The University of the Cumberlands, a private Christian university in Kentucky, recently announced a settlement of more than $14 million over the death of a student wrestler, Grant Brace. The announcement was made through a statement released by the university, which detailed the terms of the settlement.
Brace was a junior from Louisville, Tennessee, who died from heat stroke on August 31, 2020, just hours after wrestling practice. The settlement includes an agreement for the university to participate in a heat-illness training program and to raise awareness of heat-related injuries.
According to news reports citing the lawsuit filed by Brace’s family, his death was “tragic and entirely avoidable.” Brace had been diagnosed with narcolepsy and ADHD and was prescribed Adderall, which required him to maintain hydration. During the wrestling team’s first training day of the season, Brace completed several sprints up and down a steep hill, but eventually sat down from exhaustion. The coach threatened to kick Brace off the wrestling team, prompting him to run up the hill again. Later, Brace was heard saying “I’m done. I can’t do this anymore.”
At this point, Brace begged for water, but the coaches allegedly did not provide any or contact the trainer or emergency medical personnel. Brace left the area and attempted to drink from an outdoor water fountain that was not working. He also tried to enter a nearby building, but was unable to do so. Eventually, he collapsed, and approximately 45 minutes later, the coaches found him dead with his hands clenched in the grass and dirt.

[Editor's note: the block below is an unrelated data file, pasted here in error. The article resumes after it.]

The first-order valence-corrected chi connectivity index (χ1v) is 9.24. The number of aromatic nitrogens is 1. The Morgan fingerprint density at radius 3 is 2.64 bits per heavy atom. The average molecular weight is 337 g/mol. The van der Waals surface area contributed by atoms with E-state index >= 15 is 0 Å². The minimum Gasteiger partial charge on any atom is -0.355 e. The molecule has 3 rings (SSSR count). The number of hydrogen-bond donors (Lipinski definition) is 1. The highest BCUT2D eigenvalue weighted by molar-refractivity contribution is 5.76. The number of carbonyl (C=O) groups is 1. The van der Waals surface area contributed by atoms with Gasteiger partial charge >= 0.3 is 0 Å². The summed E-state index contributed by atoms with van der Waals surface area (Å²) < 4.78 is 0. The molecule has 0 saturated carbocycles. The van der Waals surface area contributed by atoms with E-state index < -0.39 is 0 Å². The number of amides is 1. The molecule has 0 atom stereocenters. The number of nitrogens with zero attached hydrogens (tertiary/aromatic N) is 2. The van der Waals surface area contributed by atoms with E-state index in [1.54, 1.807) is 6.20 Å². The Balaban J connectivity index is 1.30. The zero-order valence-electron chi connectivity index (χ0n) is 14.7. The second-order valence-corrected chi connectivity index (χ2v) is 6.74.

The university said in its statement that it believed it could defend the claims made in the lawsuit but chose to settle to “respect the Brace family’s tremendous loss.” The safety of students and athletes is a top priority, it added, and the university “welcomes the opportunity to work with the Brace family’s consultant to ensure it is providing the safest environment possible for student-athletes in all sports.”
The tragedy of Grant Brace’s death highlights the importance of ensuring the safety and well-being of student-athletes during practice and competition, particularly in high-impact sports such as wrestling. Heat-related injuries can be devastating and even deadly, and it is incumbent upon coaches, trainers, and other staff members to be vigilant in monitoring athletes for signs of distress and to take prompt action to address any concerns. The University of the Cumberlands’ decision to settle this case and participate in heat-illness training and awareness-raising is a step in the right direction towards preventing similar tragedies in the future.